Save your time for more important, impactful tasks like finding new properties and sealing new deals. Leave the property management to the professionals.
In fact, you might even save money—in the long run—if your property manager is able to avoid any of the legal fees, property vacancies and property damage that you might have experienced handling everything solo.
Reliable Real Estate Agent
If you’re not going to form a strong, solid working relationship with an agent in your targeted remote market, you may as well scrap this idea right now. Truth.
An experienced and capable agent who you can rely on is an essential member of your team.
An agent will not only help you find properties of interest, but they can also physically walk those properties for you.
So, how do you find an exceptional agent?
Well, if you have a property manager nailed down already, ask them for their recommendations of the best agents in their area. They’re probably going to have several they work with regularly and will know which ones to recommend.
Once you have a couple of options, make sure you interview those agents carefully (over the phone). Take super-super-thorough notes about their experience, the types of properties they typically buy/sell and the neighborhoods they are most active in.
Remember: The agent you choose will be your representative in any purchase transaction. Make sure you choose someone who aligns well with your goals and understands your preferences!
If you choose an agent before settling on a property manager, you can also ask your agent for property management recommendations in their area. Chances are they’ve worked with one (or several) before.
This one is pretty straightforward, so I won’t spend too much time on it: If you’ve selected a property management company, they typically will have contractors and subcontractors of choice. So, really, the work is done for you.
If you prefer to find your own general contractor, obviously you want to interview your candidates before making a final decision…
It’s always helpful to browse their reviews online, too. Make sure you choose someone who will do high-quality work for reasonable prices. Sometimes, it’s worth a little extra money to pay someone who you know will do the job right the first time.
Now, aside from a GC, you’ll also need some skilled specialists—located in your remote market—who you can rely on (plumbers, electricians, HVAC professionals, roofers, foundation repair experts, etc.). So take some time to research these as well.
Again, your property manager will probably have each of these professionals on speed dial, so they can make excellent recommendations.
Ready to Rock
Have you invested remotely? Let me know your experience in the comments section below. If you haven’t ventured into this opportunity yet, what else would you like to learn about successful remote investing?
Another person you need to be able to trust completely is your inspector. After all, they are the best source of firsthand information regarding your property. You can’t be there to inspect everything; but they can.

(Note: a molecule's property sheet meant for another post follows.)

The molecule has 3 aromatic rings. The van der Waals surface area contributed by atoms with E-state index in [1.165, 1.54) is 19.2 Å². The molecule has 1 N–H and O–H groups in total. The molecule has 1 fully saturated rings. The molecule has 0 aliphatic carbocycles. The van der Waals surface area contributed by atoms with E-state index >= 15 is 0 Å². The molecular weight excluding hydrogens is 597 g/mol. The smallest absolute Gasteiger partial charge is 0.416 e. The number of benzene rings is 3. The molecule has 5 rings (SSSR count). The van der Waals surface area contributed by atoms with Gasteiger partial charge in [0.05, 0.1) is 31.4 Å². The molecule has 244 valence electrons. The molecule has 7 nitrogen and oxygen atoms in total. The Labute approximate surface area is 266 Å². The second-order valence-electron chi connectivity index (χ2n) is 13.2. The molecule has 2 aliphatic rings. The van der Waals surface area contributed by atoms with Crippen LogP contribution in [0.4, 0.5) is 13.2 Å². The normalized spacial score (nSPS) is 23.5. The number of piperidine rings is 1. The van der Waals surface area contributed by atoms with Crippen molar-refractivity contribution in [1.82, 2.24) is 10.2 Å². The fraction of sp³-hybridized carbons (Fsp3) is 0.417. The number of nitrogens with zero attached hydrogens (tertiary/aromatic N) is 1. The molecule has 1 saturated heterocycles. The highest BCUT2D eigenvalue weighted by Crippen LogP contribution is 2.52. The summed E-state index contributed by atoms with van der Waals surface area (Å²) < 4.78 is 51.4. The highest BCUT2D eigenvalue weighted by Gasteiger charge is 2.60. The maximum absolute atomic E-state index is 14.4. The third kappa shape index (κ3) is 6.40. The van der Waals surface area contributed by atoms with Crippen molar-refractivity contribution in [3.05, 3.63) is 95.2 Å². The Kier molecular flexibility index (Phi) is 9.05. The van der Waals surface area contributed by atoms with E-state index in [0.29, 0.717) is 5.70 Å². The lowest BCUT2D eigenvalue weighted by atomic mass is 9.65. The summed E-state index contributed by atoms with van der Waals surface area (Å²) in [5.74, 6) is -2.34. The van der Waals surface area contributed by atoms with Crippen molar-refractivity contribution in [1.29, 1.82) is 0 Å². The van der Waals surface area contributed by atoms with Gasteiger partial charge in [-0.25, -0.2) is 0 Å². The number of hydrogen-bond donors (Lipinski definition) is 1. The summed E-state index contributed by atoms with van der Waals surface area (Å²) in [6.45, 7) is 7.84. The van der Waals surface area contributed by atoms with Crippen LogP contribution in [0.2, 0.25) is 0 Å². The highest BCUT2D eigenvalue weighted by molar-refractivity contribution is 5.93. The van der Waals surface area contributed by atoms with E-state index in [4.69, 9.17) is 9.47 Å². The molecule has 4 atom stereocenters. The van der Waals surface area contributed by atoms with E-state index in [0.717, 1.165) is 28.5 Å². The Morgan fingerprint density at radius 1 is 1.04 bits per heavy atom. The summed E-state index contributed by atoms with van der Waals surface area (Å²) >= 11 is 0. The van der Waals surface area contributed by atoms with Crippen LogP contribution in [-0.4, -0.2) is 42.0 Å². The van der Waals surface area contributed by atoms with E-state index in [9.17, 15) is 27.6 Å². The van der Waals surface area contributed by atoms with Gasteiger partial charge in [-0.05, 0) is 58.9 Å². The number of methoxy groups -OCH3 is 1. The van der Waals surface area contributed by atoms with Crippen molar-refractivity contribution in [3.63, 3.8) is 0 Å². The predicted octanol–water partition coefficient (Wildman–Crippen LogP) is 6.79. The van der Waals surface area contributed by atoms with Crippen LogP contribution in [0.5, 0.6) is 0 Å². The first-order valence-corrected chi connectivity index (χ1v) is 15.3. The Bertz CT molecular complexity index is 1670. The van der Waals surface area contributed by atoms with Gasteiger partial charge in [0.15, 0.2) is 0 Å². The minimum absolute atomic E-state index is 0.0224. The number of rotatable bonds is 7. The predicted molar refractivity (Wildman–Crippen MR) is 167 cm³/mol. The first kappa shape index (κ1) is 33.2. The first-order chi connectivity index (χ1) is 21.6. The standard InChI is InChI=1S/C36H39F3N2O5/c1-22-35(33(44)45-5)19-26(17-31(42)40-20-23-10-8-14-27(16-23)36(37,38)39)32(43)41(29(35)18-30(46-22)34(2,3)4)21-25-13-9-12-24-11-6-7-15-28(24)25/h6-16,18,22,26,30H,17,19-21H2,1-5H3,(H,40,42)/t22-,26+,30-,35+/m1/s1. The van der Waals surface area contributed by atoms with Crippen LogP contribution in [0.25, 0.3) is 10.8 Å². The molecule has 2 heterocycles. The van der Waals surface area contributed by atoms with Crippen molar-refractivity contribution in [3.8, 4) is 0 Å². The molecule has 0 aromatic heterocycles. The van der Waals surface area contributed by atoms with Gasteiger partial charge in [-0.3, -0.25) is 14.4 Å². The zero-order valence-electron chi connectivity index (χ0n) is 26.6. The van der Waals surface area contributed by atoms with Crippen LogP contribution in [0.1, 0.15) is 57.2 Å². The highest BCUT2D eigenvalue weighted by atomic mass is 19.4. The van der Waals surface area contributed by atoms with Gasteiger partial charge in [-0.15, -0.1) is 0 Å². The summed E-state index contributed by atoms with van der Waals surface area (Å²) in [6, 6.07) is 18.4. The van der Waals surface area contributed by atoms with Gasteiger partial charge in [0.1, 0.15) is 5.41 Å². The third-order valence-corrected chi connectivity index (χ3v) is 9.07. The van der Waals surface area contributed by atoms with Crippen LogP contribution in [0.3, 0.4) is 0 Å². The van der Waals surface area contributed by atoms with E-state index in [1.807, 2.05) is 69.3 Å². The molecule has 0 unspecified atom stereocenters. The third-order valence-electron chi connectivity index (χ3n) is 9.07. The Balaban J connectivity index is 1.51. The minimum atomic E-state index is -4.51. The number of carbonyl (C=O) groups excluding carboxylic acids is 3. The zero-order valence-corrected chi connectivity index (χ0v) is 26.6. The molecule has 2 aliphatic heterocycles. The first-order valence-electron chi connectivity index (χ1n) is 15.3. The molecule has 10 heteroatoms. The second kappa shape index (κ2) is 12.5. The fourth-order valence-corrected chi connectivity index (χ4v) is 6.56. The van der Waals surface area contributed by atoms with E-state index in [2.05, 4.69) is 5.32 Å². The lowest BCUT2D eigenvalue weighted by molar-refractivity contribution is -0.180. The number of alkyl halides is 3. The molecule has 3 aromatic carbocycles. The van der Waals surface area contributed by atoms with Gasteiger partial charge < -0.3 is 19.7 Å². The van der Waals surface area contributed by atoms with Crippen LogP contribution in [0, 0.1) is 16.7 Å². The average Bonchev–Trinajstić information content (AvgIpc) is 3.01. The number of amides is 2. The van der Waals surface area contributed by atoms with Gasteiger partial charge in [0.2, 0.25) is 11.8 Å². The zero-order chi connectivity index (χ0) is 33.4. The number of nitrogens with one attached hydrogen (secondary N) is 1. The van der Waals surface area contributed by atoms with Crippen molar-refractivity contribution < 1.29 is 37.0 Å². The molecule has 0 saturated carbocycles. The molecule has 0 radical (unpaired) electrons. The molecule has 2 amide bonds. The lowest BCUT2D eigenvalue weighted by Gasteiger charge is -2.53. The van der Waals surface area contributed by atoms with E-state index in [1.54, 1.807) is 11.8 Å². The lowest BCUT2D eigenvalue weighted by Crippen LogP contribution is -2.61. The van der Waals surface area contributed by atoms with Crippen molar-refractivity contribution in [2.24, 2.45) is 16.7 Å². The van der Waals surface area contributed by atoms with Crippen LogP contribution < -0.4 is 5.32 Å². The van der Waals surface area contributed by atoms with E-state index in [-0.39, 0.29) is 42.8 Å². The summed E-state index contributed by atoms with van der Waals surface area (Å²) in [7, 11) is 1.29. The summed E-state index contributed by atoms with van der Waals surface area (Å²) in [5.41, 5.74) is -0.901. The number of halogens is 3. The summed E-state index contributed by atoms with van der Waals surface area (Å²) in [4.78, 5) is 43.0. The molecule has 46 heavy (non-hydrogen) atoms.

If you’re buying older homes, especially (but really, this can apply to any property), make sure you understand zoning codes in your remote market, and figure out which of the home’s past repairs/upgrades were permitted. Know which aspects of the property will need to be brought up to code.
Choose an inspector who will take their time and do an awesome job. If they are in and out of the house in 30 minutes, that’s not a good sign. Find someone who is willing to explore every single nook and cranny. You want the guy or gal who crawls into every crawlspace, ventures into the attic in 100+ degree temps, tests the outlets and lights, and examines each door and window.
In the end, you need an inspector who can give you a crystal-clear depiction of the property—someone who is very familiar with how investors like to flip homes is also a bonus.
Other Dream Team Pros
As your remote business grows, you’ll probably be adding paid team members, such as:
- marketing manager
- bird dogs
- admin pros
The Bright Side
When you think about it, remote investing really isn’t any more risky than investing in properties in your own area. In either case, if you do your research and have an amazing team in place, you’ll mitigate most of your risk.
One benefit of remote investing is that it helps you diversify your portfolio…
If you have properties in 3 different areas of the nation, for instance, you’ll be less likely to suffer financially if one of those markets starts to decline—because you have the other 2 to fall back on.
Even if the real estate market where you live is a thriving one, the opportunities you find there might not align exactly with your long-term goals. By selecting a remote market, you can choose an area that fits perfectly with your timeline, budget, property preferences and needs.